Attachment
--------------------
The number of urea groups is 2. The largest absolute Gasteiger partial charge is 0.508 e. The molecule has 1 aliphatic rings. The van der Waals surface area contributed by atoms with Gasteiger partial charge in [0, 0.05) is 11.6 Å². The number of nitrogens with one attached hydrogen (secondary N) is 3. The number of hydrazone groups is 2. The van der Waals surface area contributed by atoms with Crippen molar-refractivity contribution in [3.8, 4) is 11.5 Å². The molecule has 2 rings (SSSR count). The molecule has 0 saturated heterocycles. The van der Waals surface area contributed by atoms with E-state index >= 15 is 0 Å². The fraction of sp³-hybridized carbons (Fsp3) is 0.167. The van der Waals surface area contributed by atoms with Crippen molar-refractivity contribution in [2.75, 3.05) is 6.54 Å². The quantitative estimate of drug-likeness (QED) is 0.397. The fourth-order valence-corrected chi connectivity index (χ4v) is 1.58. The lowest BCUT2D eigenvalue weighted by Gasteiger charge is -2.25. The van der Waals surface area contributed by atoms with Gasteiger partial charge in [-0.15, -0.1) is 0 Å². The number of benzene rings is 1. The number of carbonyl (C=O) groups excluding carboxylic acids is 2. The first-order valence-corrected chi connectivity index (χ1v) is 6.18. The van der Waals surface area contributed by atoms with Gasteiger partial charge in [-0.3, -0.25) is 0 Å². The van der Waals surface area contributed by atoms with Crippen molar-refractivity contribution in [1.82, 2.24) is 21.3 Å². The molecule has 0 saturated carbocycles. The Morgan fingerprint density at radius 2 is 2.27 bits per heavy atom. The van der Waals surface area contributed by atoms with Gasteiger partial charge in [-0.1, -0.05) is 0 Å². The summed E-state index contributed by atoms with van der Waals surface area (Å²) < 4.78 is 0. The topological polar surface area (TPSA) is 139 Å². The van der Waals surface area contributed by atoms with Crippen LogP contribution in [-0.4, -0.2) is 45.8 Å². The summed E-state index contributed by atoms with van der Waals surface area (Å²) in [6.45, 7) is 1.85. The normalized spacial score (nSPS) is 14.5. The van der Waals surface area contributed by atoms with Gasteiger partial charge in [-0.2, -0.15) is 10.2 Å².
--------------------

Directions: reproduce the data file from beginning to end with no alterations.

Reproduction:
The number of urea groups is 2. The largest absolute Gasteiger partial charge is 0.508 e. The molecule has 1 aliphatic rings. The van der Waals surface area contributed by atoms with Gasteiger partial charge in [0, 0.05) is 11.6 Å². The number of nitrogens with one attached hydrogen (secondary N) is 3. The number of hydrazone groups is 2. The van der Waals surface area contributed by atoms with Crippen molar-refractivity contribution in [3.8, 4) is 11.5 Å². The molecule has 2 rings (SSSR count). The molecule has 0 saturated heterocycles. The van der Waals surface area contributed by atoms with E-state index >= 15 is 0 Å². The fraction of sp³-hybridized carbons (Fsp3) is 0.167. The van der Waals surface area contributed by atoms with Crippen molar-refractivity contribution in [2.75, 3.05) is 6.54 Å². The quantitative estimate of drug-likeness (QED) is 0.397. The fourth-order valence-corrected chi connectivity index (χ4v) is 1.58. The lowest BCUT2D eigenvalue weighted by Gasteiger charge is -2.25. The van der Waals surface area contributed by atoms with Gasteiger partial charge in [-0.15, -0.1) is 0 Å². The number of benzene rings is 1. The number of carbonyl (C=O) groups excluding carboxylic acids is 2. The first-order valence-corrected chi connectivity index (χ1v) is 6.18. The van der Waals surface area contributed by atoms with Gasteiger partial charge in [-0.3, -0.25) is 0 Å². The van der Waals surface area contributed by atoms with Crippen molar-refractivity contribution in [1.82, 2.24) is 21.3 Å². The molecule has 0 saturated carbocycles. The Morgan fingerprint density at radius 2 is 2.27 bits per heavy atom. The van der Waals surface area contributed by atoms with Gasteiger partial charge in [-0.1, -0.05) is 0 Å². The summed E-state index contributed by atoms with van der Waals surface area (Å²) < 4.78 is 0. The topological polar surface area (TPSA) is 139 Å². The van der Waals surface area contributed by atoms with Crippen LogP contribution in [-0.4, -0.2) is 45.8 Å². The summed E-state index contributed by atoms with van der Waals surface area (Å²) in [6.45, 7) is 1.85. The normalized spacial score (nSPS) is 14.5. The van der Waals surface area contributed by atoms with Gasteiger partial charge in [-0.2, -0.15) is 10.2 Å².